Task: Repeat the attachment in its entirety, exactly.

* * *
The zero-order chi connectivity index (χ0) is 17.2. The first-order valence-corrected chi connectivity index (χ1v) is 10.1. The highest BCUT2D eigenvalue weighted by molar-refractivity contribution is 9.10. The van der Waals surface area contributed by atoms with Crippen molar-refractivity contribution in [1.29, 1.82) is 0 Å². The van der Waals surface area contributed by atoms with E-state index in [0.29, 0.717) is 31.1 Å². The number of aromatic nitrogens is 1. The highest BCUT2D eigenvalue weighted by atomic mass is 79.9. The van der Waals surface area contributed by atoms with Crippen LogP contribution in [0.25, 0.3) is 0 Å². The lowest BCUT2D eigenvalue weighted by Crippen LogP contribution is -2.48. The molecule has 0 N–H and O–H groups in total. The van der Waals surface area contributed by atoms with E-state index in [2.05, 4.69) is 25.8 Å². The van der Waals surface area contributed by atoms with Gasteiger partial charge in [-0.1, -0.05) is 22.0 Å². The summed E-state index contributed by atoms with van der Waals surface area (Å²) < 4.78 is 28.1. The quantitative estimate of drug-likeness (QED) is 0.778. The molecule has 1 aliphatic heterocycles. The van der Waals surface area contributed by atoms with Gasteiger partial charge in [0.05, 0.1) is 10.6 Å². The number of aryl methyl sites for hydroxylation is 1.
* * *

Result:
The zero-order chi connectivity index (χ0) is 17.2. The first-order valence-corrected chi connectivity index (χ1v) is 10.1. The highest BCUT2D eigenvalue weighted by molar-refractivity contribution is 9.10. The van der Waals surface area contributed by atoms with Crippen molar-refractivity contribution in [1.29, 1.82) is 0 Å². The van der Waals surface area contributed by atoms with E-state index in [0.29, 0.717) is 31.1 Å². The number of aromatic nitrogens is 1. The highest BCUT2D eigenvalue weighted by atomic mass is 79.9. The van der Waals surface area contributed by atoms with Crippen LogP contribution in [0.25, 0.3) is 0 Å². The lowest BCUT2D eigenvalue weighted by Crippen LogP contribution is -2.48. The molecule has 0 N–H and O–H groups in total. The van der Waals surface area contributed by atoms with E-state index in [2.05, 4.69) is 25.8 Å². The van der Waals surface area contributed by atoms with Gasteiger partial charge in [-0.1, -0.05) is 22.0 Å². The summed E-state index contributed by atoms with van der Waals surface area (Å²) < 4.78 is 28.1. The quantitative estimate of drug-likeness (QED) is 0.778. The molecule has 1 aliphatic heterocycles. The van der Waals surface area contributed by atoms with Gasteiger partial charge in [0.05, 0.1) is 10.6 Å². The number of aryl methyl sites for hydroxylation is 1.